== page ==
Keith Douglas

(January 24, 1920 – June 9, 1944 / Tunbridge Wells, Kent)

Keith Douglas
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Poetry

Douglas described his poetic style as 'extrospective'; that is, he focused on external impressions rather than inner emotions. The result is a poetry which, according to his detractors, can be callous in the midst of war's atrocities. For others, Douglas's work is powerful and unsettling because its exact descriptions eschew egotism and shift the burden of emotion from the poet to the reader. His best poetry is generally considered to rank alongside the twentieth-century's finest soldier-poetry.

In his poem, "Desert Flowers" (1943), Douglas mentions World War I poet Isaac Rosenberg claiming that he is only repeating what "Isaac" has already ... more »

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Comments about Keith Douglas

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  • Gold Star - 13,306 Points Terry Craddock (4/30/2015 9:21:00 PM)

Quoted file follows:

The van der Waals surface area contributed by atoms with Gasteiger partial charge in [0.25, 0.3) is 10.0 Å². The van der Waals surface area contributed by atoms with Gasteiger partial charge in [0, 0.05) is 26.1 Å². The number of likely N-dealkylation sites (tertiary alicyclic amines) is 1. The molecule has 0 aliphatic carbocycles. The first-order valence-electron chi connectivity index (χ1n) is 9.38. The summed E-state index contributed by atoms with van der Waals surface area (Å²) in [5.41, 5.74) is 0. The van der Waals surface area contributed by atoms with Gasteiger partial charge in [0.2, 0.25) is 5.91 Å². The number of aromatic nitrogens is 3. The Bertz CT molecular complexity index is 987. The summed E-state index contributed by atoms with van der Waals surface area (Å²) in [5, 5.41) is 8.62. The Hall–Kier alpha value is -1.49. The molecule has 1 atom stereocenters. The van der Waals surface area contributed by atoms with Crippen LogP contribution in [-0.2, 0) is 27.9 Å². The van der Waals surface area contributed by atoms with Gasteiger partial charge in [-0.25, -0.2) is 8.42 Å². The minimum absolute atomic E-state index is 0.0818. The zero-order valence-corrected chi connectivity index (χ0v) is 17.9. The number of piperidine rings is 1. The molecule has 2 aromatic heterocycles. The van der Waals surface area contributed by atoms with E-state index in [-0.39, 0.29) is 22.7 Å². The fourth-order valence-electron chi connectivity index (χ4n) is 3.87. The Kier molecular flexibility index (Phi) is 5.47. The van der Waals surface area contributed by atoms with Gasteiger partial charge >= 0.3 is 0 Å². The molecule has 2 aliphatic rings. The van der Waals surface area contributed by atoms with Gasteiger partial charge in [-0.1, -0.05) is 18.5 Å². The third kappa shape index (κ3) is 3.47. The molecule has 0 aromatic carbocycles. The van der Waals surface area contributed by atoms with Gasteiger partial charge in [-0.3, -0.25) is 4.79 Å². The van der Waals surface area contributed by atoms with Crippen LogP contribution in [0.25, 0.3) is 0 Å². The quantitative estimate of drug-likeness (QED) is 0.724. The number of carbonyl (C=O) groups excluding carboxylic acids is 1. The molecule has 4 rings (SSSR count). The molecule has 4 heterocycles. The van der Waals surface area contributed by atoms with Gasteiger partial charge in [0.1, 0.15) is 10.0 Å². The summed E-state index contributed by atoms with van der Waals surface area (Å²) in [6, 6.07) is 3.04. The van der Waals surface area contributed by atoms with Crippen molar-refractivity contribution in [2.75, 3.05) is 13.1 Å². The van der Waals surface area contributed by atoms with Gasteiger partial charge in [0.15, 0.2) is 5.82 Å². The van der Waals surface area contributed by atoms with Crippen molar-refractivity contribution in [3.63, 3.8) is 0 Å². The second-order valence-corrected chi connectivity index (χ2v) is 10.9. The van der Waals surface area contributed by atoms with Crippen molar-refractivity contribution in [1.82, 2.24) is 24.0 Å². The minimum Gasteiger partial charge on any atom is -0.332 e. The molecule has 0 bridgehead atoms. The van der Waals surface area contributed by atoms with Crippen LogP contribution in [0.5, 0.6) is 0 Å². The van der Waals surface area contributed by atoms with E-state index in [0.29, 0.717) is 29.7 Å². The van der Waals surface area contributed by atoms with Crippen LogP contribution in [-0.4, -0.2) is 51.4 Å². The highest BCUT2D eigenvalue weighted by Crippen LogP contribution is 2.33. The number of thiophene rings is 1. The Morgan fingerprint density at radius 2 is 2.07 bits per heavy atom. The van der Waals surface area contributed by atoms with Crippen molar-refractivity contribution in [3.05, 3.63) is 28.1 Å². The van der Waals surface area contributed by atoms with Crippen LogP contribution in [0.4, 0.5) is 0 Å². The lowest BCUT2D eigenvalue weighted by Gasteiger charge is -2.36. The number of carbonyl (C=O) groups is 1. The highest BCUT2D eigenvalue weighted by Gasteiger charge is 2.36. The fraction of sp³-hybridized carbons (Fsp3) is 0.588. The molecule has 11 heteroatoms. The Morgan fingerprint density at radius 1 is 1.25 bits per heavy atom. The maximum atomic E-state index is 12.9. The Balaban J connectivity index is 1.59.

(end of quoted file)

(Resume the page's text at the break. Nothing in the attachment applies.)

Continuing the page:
Superb touch, an exceptionally gifted and underrated poet.

  • Rookie - 3 Points Allan Lindsay (7/27/2013 2:19:00 PM)

    Simply a great poet - who should be greater read

  • Rookie Dick Bird (5/12/2008 9:13:00 PM)

    A very underrated poet, a tragedy enough he should die so young after a not particularly happy early life compounded by the fact that his work is overlooked. His awareness of the humanity of the enemy sets apart from even Owen; his victims are real men with mothers and girlfriends. His poems are technically innovative and his images persist.

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Best Poem of Keith Douglas

How To Kill

Under the parabola of a ball,
a child turning into a man,
I looked into the air too long.
The ball fell in my hand, it sang
in the closed fist: Open Open
Behold a gift designed to kill.

Now in my dial of glass appears
the soldier who is going to die.
He smiles, and moves about in ways
his mother knows, habits of his.
The wires touch his face: I cry
NOW. Death, like a familiar, hears

And look, has made a man of dust
of a man of flesh. This sorcery
I do. Being damned, I am amused
to see the centre of love diffused
and the ...

Read the full of How To Kill

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